When a currency is pegged at an excessively low exchange rate, countries face a unique set of issues. On the one hand, domestic consumers will be unable to purchase foreign goods due to a lack of purchasing power. Assume the Chinese yuan is overvalued in relation to the US dollar.
Consumers in China will then have to pay more for imported food and oil, lowering their consumption and living standards. Farmers in the United States and Middle Eastern oil producers, on the other hand, who would have sold them more goods, lose business. Trade tensions naturally arise between the country with the undervalued currency and the rest of the world as a result of this situation.
When a currency is pegged at an excessively high rate, a new set of issues arise. Over time, a country may be unable to defend the peg. Domestic consumers will buy too many imports and consume more than they can produce because the government sets the rate too high.
The government will have to spend foreign exchange reserves to defend the peg as a result of these chronic trade deficits, which will put downward pressure on the domestic currency. The government’s reserves will be depleted at some point, and the peg will fall apart.
When a currency peg collapses, imports become more expensive for the country that set the peg too high. As a result, inflation will rise, and the country may face difficulties repaying its debts. The exporters of the other country will lose markets, and investors will lose money on foreign assets that are no longer worth as much in local currency.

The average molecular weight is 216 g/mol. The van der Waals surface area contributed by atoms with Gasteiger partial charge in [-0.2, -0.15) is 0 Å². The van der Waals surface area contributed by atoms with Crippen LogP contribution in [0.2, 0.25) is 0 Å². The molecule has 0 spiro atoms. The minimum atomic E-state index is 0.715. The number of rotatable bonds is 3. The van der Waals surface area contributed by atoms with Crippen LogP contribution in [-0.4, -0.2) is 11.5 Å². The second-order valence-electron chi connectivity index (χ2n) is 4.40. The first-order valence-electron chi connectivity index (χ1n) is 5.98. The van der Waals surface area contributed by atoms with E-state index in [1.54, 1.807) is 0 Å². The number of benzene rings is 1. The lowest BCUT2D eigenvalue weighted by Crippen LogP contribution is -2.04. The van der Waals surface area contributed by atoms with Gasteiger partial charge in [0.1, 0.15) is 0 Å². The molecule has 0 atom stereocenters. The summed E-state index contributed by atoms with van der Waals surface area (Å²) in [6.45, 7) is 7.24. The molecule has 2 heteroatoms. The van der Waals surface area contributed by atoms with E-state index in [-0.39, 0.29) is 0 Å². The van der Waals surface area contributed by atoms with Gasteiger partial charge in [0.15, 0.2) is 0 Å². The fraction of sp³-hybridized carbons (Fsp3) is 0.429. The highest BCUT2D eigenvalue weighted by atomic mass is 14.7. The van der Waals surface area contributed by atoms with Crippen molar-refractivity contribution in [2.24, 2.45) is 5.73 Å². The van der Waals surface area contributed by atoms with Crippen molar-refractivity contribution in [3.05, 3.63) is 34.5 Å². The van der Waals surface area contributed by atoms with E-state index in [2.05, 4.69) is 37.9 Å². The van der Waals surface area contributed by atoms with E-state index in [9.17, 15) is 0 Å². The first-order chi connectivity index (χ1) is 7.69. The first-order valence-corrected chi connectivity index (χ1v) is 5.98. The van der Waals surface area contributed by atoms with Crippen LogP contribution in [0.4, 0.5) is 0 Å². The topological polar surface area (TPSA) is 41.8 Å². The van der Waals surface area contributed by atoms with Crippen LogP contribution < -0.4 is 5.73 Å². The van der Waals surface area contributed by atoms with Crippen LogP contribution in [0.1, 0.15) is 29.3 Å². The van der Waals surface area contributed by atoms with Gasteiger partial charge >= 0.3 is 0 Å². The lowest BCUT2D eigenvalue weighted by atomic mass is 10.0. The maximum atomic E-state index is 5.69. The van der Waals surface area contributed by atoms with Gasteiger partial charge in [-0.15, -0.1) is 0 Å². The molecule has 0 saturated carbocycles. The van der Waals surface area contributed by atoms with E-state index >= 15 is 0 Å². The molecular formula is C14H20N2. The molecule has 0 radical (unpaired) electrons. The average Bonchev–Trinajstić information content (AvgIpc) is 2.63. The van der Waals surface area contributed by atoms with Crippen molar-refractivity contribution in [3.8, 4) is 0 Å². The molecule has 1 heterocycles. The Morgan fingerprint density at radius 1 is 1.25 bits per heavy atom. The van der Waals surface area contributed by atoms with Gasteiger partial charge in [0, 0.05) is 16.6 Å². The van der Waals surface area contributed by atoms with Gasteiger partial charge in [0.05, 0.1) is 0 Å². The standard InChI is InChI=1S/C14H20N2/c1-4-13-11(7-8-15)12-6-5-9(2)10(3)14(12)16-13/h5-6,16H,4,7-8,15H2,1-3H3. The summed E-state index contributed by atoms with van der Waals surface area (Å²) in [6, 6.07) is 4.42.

The Argentine peso to the US dollar in 2002, the British pound to the German mark in 1992, and, arguably, the US dollar to gold in 1971 are all examples of major currency peg breakdowns.
Why Countries Peg Their Currency to the Dollar
Many countries want to peg their currencies to the US dollar because it is the world’s reserve currency. The fact that most financial transactions and international trade are conducted in US dollars is one of the reasons. Countries that rely heavily on their financial sector float their currencies against the dollar. Hong Kong, Malaysia, and Singapore are examples of trade-dependent countries.
Other countries that export a lot to the US peg their currencies to the dollar in order to keep their prices competitive. They try to keep their currency’s value lower than the dollar’s. Because of the lower currency value, they have a competitive advantage in terms of exporting to America.
The yen is not exactly pegged to the dollar in Japan. It takes a similar approach to China. Because it exports so much to the United States, it tries to keep the yen low against the dollar. It receives a large sum of money in return, similar to China. As a result, Japan’s central bank is the largest buyer of US Treasury bonds.
Because oil is sold in dollars, other countries, such as those in the Gulf Cooperation Council that export oil, must peg their currencies to the dollar. As a result, their sovereign wealth funds contain large sums of money. To earn a higher return, these petrodollars are frequently invested in U.S. businesses. For example, Abu Dhabi put money into Citigroup to keep it from going bankrupt in 2008.
Countries that do a lot of business with China will have their currencies pegged to the dollar as well. They want to compete in the Chinese market with their exports. They want their export prices to be pegged to the Chinese yuan at all times. This is accomplished by pegging their currency to the US dollar.